13,903First, a straight accumulator approach (no windowing):

Next, TonyB_'s Tukey cosine window operating on the first 32 and last 32 samples:

This seems quite ideal. Now I'll work on some 4096-sample (12-bit) conversions...

1,716With every clock cycle, the comparator determines, if there is a 0 or 1 and so every clock cycle the counter counts up 0 or 1. The counter readout can not be at clock speed, so the difference between to readouts should be in the range of 0 to number of clocks per readout. (e.g.: 7)

There will be some noise, so worst case, at constant input voltage, the readout should be 0 to 7. If we average two adjacent values, the result can be 0 -15. The more samples we add, the higher the range is, so noise becomes more.

But that's an incomplete theory, as noise is distributed and tends to cancel out, so reading over a longer time, the noise floor should decrease. If I read 7 multiple times, it's not noise but a signal.

So, if there is more noise then expected, it could be systematical or not. In the first case, a filter makes sense, in the second, not. As the filter seems to work better then we could expect from just averaging, it look to be a systematical noise source.

So: could somebody stream the readout data to a file and upload that file?

14,994For these tests it may be best to disable the dithering, at least initially, and compare more than one ADC in the captures ?

The dispersal of the multiple ADCs all reading exactly the same V, should be a good indicator

13,9034,09413,903Yes, listening is a great way to determine spectral quality and noise. I need to get some audio hookups.

4,09413,903I think you came up with a special rendition that would be easy to generate sequentially, right? The first two values are zero, making it really a 30-step window, but that helped keep the numerics simple, correct?

13,903Phil, this initial/terminal-samples windowing doesn't undermine anyone's use of the ADC. It allows the ADC to really do what it's capable of. This problem of incomplete cycles of short delta-sigma patterns appearing at the start and end of measurements cannot be fixed by better analog design. It needs a digital solution. To not implement one when it's so simple would be a shame. And I doubt anybody will even use the ADC without windowing. To do so would just be inviting needless uncertainty into their measurements.

13,903First, the straight accumulator approach (no windowing). The monitor DAC was wrapping vertically because of the noise amplitude:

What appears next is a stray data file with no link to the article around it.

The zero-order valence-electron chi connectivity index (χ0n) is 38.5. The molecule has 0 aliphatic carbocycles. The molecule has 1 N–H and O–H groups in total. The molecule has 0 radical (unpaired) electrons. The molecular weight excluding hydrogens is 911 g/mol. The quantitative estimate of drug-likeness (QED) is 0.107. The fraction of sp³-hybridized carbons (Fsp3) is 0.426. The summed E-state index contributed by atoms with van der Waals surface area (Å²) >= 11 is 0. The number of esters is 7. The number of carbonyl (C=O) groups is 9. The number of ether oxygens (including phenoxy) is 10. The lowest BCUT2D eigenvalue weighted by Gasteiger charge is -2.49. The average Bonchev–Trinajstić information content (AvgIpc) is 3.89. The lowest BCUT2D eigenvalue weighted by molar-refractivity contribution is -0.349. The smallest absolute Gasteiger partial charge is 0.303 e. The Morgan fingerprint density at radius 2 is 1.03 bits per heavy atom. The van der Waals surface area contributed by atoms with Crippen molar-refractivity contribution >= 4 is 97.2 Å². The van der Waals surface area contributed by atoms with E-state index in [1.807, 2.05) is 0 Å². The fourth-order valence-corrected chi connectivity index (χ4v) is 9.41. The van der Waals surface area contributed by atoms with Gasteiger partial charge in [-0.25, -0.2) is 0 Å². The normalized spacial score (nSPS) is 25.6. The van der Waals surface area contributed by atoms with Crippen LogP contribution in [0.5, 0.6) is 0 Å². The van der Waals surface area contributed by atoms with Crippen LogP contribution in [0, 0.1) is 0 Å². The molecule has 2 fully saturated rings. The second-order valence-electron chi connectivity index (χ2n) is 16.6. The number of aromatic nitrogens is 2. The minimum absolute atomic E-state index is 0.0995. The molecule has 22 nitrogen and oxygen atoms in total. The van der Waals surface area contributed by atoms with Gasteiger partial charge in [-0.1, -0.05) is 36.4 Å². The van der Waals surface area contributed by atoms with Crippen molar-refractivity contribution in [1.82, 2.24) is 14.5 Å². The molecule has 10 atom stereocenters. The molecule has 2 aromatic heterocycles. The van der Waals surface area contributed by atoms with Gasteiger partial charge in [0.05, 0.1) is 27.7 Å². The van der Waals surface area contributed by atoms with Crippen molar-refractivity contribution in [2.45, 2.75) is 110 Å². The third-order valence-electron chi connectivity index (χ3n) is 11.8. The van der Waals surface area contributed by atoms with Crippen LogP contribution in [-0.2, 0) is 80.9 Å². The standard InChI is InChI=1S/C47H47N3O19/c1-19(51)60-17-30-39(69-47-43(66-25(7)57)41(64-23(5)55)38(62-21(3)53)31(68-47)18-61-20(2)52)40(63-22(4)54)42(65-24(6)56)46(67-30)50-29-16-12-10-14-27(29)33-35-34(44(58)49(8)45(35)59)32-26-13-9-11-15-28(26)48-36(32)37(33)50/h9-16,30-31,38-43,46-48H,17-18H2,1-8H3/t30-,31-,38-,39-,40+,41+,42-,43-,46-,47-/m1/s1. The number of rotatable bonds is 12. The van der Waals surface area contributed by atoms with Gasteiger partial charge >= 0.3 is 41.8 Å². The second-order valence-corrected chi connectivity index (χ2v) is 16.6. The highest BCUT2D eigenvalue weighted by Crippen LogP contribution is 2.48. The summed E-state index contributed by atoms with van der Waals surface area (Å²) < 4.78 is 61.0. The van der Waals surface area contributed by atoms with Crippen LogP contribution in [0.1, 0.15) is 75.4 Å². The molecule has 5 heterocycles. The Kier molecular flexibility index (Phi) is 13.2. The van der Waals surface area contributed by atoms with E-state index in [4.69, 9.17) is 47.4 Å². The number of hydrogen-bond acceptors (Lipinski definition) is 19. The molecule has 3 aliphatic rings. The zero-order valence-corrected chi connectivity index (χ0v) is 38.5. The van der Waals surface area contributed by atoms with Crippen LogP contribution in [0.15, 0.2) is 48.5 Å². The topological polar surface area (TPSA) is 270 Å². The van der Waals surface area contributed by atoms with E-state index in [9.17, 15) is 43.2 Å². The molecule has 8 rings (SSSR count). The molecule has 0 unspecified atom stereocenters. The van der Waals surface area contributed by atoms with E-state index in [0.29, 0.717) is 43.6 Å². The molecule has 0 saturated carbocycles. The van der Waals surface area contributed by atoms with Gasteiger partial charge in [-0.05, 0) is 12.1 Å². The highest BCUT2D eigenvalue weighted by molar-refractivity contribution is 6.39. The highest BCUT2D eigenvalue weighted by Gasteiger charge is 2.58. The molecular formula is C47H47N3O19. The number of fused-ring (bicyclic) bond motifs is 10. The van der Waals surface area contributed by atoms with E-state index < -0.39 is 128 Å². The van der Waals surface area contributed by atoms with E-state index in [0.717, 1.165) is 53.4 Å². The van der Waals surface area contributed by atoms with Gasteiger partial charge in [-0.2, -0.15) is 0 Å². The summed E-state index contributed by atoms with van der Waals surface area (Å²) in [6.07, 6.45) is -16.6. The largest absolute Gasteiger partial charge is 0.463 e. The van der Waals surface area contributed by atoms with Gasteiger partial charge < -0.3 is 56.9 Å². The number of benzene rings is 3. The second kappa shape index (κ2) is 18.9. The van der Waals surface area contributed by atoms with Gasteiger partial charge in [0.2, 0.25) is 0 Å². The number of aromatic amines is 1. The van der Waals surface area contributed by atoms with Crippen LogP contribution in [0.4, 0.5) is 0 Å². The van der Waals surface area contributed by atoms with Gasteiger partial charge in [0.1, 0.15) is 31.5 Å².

And next, TonyB_'s Tukey cosine window operating on the first 32 and last 32 samples:

It looks like the windowing is getting rid of sporadic +1/+2 contributions from the initial and terminal bits samples.

13,903Cosine windowing is clearly better:

2,045Chip, the Tukey ramps are ((cos -180..cos 0)+1)/2 and ((cos0..cos+180)+1)/2.

Only 28 steps are needed to get from 1 to 64, so I added two zeroes and two 64's at the start and end to make things symmetrical. I can post the logic for the accumulator increment later today. I'll check first whether having four zeroes reduces the logic, but it may well increase it.

We can't use the output of a 5-bit counter directly for the Tukey accumulator, obviously. The counter is used to generate the next 2-bit increment to add to a 6-bit accumulator.

13,903Yes, I'm working out the adder values now:

'up' works left-to-right.

'dn' works right-to-left.

When we are doing the main sample accumulation, we keep using the Tukey value, which will be at 64.

I'm wondering if it's best to work this windowing into the period set by WXPIN or to use 32+WXPIN+32. Either can be done with about the same logic, I think.

13,90313,9032,045Stretching the values to fit would mess up the waveform, probably. What we could do is have 28 steps from 1-64 then four 64s and no zeroes. I'll look into that next.

So that you have something now, here is the truth table and logic for the symmetrical version with two zeroes and two extra 64s:

Q[4:0] are the counter output and X[1:0] the increment. I used Logic Friday to create this.

13,903Wow! That's pretty efficient. I wonder if the ASIC compiler could make such an inference.

1,716You read out the counter at a given period?

You substract the last read value from the current value?

If I didn't know it better, I would think, you look to the future as you start and to the past as you stop reading ;-)

OK, it's 4096 clocks per sample. At a clock rate of 100 MHz it's about 25 KHz sampling frequency.

Is this still a slowly ramping analog input voltage? Is the spiked signal always 16 Bits (as if Bit #5 is toggling?)

What happens if you measure a slightly longer period?

The spikes are independend of the signal level you start with? What happens if you execute a series of measurement? Is the effect repeated and if you pause between different bursts, is there a minimal pause time to have the effect?

13,903